As I've mentioned before (but will mention again because I'm literally counting down the days), I will very soon be off for a week or so in Italy. London seems to have forgotten what summer is about and instead of sun, we've had rain, rain, rain, rain. So lazy days of sunshine and pasta sounds heavenly to me and I can't wait to go. I've been preparing by reading non-fiction books about Italy and today I'll share my opinions of two of these with you - they each give an honest account of life in Italy but oh what different lives they tell of.
"Extra Virgin" by Annie Hawes
This is the most wonderfully life-affirming story of two young British women, who are fed up by the London weather and price levels (oh do I know that feeling!) and flee to Italy for a summer of rose-pruning. In the small, traditional village of Diano San Pietro, Annie falls in love head over heels in a small hovel of a house that she and her sister buys on a whim. In the following years, they live part-time in the Ligurian mountains (to enjoy life) and part-time in London (to make money enough to enjoy life) and "Extra Virgin" is the story of how two very British women who know nothing about olives (the horror!!) learn to adapt to the Italian way of life where every piece of string or wood can be fashioned into furniture and where food is something that you forage for in the mountains and turn into feasts.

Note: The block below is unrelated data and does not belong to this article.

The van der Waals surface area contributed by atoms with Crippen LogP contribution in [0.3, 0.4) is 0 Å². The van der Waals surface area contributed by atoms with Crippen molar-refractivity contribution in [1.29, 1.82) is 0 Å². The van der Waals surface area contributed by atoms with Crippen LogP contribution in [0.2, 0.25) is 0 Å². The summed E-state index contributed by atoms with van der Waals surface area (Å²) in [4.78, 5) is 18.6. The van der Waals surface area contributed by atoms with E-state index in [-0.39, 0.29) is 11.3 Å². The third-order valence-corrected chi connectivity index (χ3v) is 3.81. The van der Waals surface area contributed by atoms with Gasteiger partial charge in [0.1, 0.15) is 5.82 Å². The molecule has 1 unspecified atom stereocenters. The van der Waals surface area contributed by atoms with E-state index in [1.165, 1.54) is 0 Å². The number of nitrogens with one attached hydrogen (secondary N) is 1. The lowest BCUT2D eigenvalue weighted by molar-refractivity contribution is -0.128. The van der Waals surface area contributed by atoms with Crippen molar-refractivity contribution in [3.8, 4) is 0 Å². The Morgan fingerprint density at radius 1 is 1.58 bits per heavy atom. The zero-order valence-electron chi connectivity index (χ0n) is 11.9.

The worst thing about this book is that it left me perpetually hungry for proper Italian food. Go away Pizza Express, I want a proper meal of antipasti, primo, secondo and homemade wine.
It is a fantastic non-fiction book because Annie conjures up the characters with such vividness that they leap off the pages. It is a book about people and about the Italian spirit and it is absolutely gorgeous. This is la dolce vita sprinkled with village feuds and a dash of fresh olive oil.
"Gomorrah" by Roberto Saviano
Have you been to Napoli? We went there a few years ago on a daytrip and I wasn't impressed. Everything was dirty and people were less than welcoming. It was a different Italy to the one I knew - which is mainly Liguria, Umbria, Piemonte, Tuscany and Rome. This was crime capital in a way that I hadn't imagined. At all.
So when I started reading "Gomorrah", I had a clear picture of Napoli in my mind but it was nowhere near as horrible as the picture painted in this book. It's divided into sections focusing on the different types of crime happening in Napoli and spreading not only across Italy but across Europe and the world, like rings in water. There is the smuggling from China, the workers in small, factories in Napoli sewing designer clothes that end up as far away as the Academy Awards red carpet in Hollywood. There is the drug cartels, supplying Italy with cheap heroin and testing the drugs on volunteers who'll do anything for a free fix, even die. The toxic waste dumping and the mountains of landfill waste. And then there's the violence. Everyone in Napoli might not be involved with mafia-like gangs but everyone is a potential victim in their wars.
It is not a happy read, it won't make you feel good. It will probably make you feel worried, even scared. But it is an important book because it deals with a topic that no one wants to touch out of fear for repercussions. When I closed it, having read the last page, I admired Saviano that he had the courage to write this book and hope that it will inspire others to do the same.